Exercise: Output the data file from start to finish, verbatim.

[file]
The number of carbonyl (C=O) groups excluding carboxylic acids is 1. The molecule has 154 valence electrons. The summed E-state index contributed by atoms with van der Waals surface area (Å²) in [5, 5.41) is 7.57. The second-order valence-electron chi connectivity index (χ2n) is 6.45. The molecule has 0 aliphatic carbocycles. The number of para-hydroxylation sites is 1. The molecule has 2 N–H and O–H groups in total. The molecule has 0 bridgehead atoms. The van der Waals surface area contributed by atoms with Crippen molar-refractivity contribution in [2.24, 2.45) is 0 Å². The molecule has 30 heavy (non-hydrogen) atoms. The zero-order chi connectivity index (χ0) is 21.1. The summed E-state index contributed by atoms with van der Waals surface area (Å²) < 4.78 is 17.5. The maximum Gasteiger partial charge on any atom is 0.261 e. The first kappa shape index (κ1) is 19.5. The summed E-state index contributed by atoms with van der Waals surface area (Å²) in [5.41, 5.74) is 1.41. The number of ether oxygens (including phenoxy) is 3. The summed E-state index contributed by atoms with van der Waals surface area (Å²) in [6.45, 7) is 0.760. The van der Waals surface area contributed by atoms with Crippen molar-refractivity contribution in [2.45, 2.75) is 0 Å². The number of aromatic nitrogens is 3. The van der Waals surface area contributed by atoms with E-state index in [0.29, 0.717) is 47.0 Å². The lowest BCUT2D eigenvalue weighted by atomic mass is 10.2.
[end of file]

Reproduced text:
The number of carbonyl (C=O) groups excluding carboxylic acids is 1. The molecule has 154 valence electrons. The summed E-state index contributed by atoms with van der Waals surface area (Å²) in [5, 5.41) is 7.57. The second-order valence-electron chi connectivity index (χ2n) is 6.45. The molecule has 0 aliphatic carbocycles. The number of para-hydroxylation sites is 1. The molecule has 2 N–H and O–H groups in total. The molecule has 0 bridgehead atoms. The van der Waals surface area contributed by atoms with Crippen molar-refractivity contribution in [2.24, 2.45) is 0 Å². The molecule has 30 heavy (non-hydrogen) atoms. The zero-order chi connectivity index (χ0) is 21.1. The summed E-state index contributed by atoms with van der Waals surface area (Å²) < 4.78 is 17.5. The maximum Gasteiger partial charge on any atom is 0.261 e. The first kappa shape index (κ1) is 19.5. The summed E-state index contributed by atoms with van der Waals surface area (Å²) in [5.41, 5.74) is 1.41. The number of ether oxygens (including phenoxy) is 3. The summed E-state index contributed by atoms with van der Waals surface area (Å²) in [6.45, 7) is 0.760. The van der Waals surface area contributed by atoms with Crippen molar-refractivity contribution in [2.45, 2.75) is 0 Å². The number of aromatic nitrogens is 3. The van der Waals surface area contributed by atoms with E-state index in [0.29, 0.717) is 47.0 Å². The lowest BCUT2D eigenvalue weighted by atomic mass is 10.2.